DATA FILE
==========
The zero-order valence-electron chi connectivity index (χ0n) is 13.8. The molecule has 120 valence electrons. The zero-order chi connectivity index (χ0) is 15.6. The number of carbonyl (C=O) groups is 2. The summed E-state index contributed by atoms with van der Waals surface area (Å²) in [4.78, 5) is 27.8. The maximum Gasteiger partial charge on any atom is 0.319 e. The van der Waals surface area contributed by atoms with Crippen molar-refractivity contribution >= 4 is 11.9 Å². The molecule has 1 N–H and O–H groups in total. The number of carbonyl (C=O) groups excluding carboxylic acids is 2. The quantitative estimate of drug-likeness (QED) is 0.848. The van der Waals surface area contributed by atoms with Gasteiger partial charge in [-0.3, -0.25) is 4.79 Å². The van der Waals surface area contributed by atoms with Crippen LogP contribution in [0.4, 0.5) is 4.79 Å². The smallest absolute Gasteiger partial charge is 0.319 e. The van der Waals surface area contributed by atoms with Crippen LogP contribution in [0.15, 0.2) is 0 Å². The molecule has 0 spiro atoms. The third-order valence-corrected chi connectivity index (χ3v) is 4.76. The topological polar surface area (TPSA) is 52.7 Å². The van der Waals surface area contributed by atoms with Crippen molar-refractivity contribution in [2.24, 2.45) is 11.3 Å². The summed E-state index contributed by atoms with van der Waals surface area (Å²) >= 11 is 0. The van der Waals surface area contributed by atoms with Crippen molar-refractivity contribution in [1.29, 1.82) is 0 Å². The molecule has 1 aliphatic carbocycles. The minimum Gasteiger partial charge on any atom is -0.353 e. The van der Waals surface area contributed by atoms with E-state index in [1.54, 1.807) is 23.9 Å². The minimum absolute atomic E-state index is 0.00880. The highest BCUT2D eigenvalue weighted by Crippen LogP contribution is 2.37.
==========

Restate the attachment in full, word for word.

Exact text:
The zero-order valence-electron chi connectivity index (χ0n) is 13.8. The molecule has 120 valence electrons. The zero-order chi connectivity index (χ0) is 15.6. The number of carbonyl (C=O) groups is 2. The summed E-state index contributed by atoms with van der Waals surface area (Å²) in [4.78, 5) is 27.8. The maximum Gasteiger partial charge on any atom is 0.319 e. The van der Waals surface area contributed by atoms with Crippen molar-refractivity contribution >= 4 is 11.9 Å². The molecule has 1 N–H and O–H groups in total. The number of carbonyl (C=O) groups excluding carboxylic acids is 2. The quantitative estimate of drug-likeness (QED) is 0.848. The van der Waals surface area contributed by atoms with Gasteiger partial charge in [-0.3, -0.25) is 4.79 Å². The van der Waals surface area contributed by atoms with Crippen LogP contribution in [0.4, 0.5) is 4.79 Å². The smallest absolute Gasteiger partial charge is 0.319 e. The van der Waals surface area contributed by atoms with Crippen LogP contribution in [0.15, 0.2) is 0 Å². The molecule has 0 spiro atoms. The third-order valence-corrected chi connectivity index (χ3v) is 4.76. The topological polar surface area (TPSA) is 52.7 Å². The van der Waals surface area contributed by atoms with Crippen molar-refractivity contribution in [2.24, 2.45) is 11.3 Å². The summed E-state index contributed by atoms with van der Waals surface area (Å²) >= 11 is 0. The van der Waals surface area contributed by atoms with Crippen molar-refractivity contribution in [1.29, 1.82) is 0 Å². The molecule has 1 aliphatic carbocycles. The minimum Gasteiger partial charge on any atom is -0.353 e. The van der Waals surface area contributed by atoms with E-state index in [1.54, 1.807) is 23.9 Å². The minimum absolute atomic E-state index is 0.00880. The highest BCUT2D eigenvalue weighted by Crippen LogP contribution is 2.37.